Depending on what they do and how they do it, volunteer work can be a burden or an inspiration for high school students. Sage Hill alumnus Sam Fankuchen (‘04) is committed to ensuring it’s the latter.
Sam connects students and non-students alike with “golden opportunities” to have a meaningful impact through his app, Golden. Free of charge to users and organizations, Golden matches people’s passions with nearby volunteer opportunities. Love soccer? Golden shows you where can volunteer to coach. Enjoy gardening? Golden knows a local urban farm that needs your help.
Sam directly attributes this business idea and his commitment to service to being part of Sage Hill’s first full graduating class.
“A lot of people in my class by default had a very entrepreneurial spirit because we had to start the clubs and start the traditions and imagine what we wanted out of a high school experience,” he said. “One of the things Sage got right from the beginning is being very values-oriented and service being one of those values.”
Sam’s goals started to crystallize on a 12,000-mile road trip he took with friends after graduation.
“Volunteering historically has been way too complicated,” he said. “I just had this epiphany and I said, ‘How come there’s no place to go to find ways to do whatever you like to do for fun in order to become more involved in community issues or service?’"
He began to answer that question as an undergraduate at Stanford, where he designed his own major in social entrepreneurship.
“I pitched the idea for a website where you can go type in whatever you like to do for fun and see where you could go to volunteer to do those things and instantly sign up,” he said.
Within 36 hours, the website, called Pinwheel, had term sheets for funding from Facebook and Yahoo and soon became the most comprehensive website in San Francisco for volunteers of all ages. But Sam made a sacrifice to manage Pinwheel — he temporarily left Stanford, only to return a year later to pursue a master’s degree focusing on user-centered design.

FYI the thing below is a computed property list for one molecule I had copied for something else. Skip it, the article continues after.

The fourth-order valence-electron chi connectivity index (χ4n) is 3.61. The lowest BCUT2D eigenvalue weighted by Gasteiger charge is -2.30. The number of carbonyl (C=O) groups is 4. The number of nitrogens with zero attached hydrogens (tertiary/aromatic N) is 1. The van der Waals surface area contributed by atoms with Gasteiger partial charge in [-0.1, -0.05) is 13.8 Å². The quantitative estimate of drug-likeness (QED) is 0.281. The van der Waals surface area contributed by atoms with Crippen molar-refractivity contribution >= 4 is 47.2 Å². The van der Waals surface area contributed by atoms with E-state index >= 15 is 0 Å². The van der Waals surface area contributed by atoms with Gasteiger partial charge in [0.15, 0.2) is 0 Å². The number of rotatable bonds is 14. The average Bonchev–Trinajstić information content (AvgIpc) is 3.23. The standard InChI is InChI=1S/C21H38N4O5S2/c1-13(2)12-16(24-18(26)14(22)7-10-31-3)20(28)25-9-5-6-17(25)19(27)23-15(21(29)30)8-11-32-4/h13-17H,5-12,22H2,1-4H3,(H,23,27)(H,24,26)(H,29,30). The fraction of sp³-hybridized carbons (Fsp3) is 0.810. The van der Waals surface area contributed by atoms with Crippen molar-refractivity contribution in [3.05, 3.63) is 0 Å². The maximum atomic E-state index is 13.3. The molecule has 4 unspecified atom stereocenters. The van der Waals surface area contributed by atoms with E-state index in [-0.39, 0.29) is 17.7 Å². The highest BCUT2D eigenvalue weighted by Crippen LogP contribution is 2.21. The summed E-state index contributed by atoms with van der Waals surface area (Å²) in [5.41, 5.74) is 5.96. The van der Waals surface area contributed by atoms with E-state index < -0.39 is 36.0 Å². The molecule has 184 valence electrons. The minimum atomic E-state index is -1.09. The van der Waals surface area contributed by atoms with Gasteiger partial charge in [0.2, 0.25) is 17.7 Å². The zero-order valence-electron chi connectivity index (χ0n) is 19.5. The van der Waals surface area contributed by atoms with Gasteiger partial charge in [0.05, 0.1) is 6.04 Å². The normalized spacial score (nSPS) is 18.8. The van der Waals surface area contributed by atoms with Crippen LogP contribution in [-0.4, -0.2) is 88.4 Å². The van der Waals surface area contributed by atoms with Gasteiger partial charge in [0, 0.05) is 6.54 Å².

“I wrote my master’s thesis (obtained prior to his bachelor’s, incidentally) on how to recruit, retain and optimize the lifetime value of volunteers,” he said.
Graduating amid a weak economy, Sam spent the next few years learning business skills, first as head of corporate innovation at Penske Motor Group and later as a managing director at Applico, in both cases using technology to advance problem-solving and customer satisfaction. But he was drawn back to the volunteer space, launching Golden in 2015.
“Anybody in the country can open this app and it will personalize volunteer opportunities to their interests,” Sam said, noting that Golden is the first app to offer background checks.
In addition, organizations can pay extra to tap into the volunteer and operational analytics Golden gathers. The Internet is taking notice: This year, the Webby Awards honored Golden in the Public Service & Activism category, and Facebook named it the Social Good App of the Year.
Based in Venice, Calif., Golden has five full-time and 20 part-time employees, and has accepted Sage Hill students as interns. Ultimately, however, Sam’s goal is to reach far more people at Sage Hill and beyond. Golden already connects volunteers with opportunities in major markets around the United States and is launching in the UK, Canada, and Australia, as well as select Spanish- and Portuguese-speaking countries by the end of the year.
“This is not something you do four Saturdays a year so your college resume looks better,” Sam said. “This is something you do because it’s who you are and it’s your legacy in the world. It’s connecting you to a place you get to discover a deeper version of yourself and your passions and the world around you.”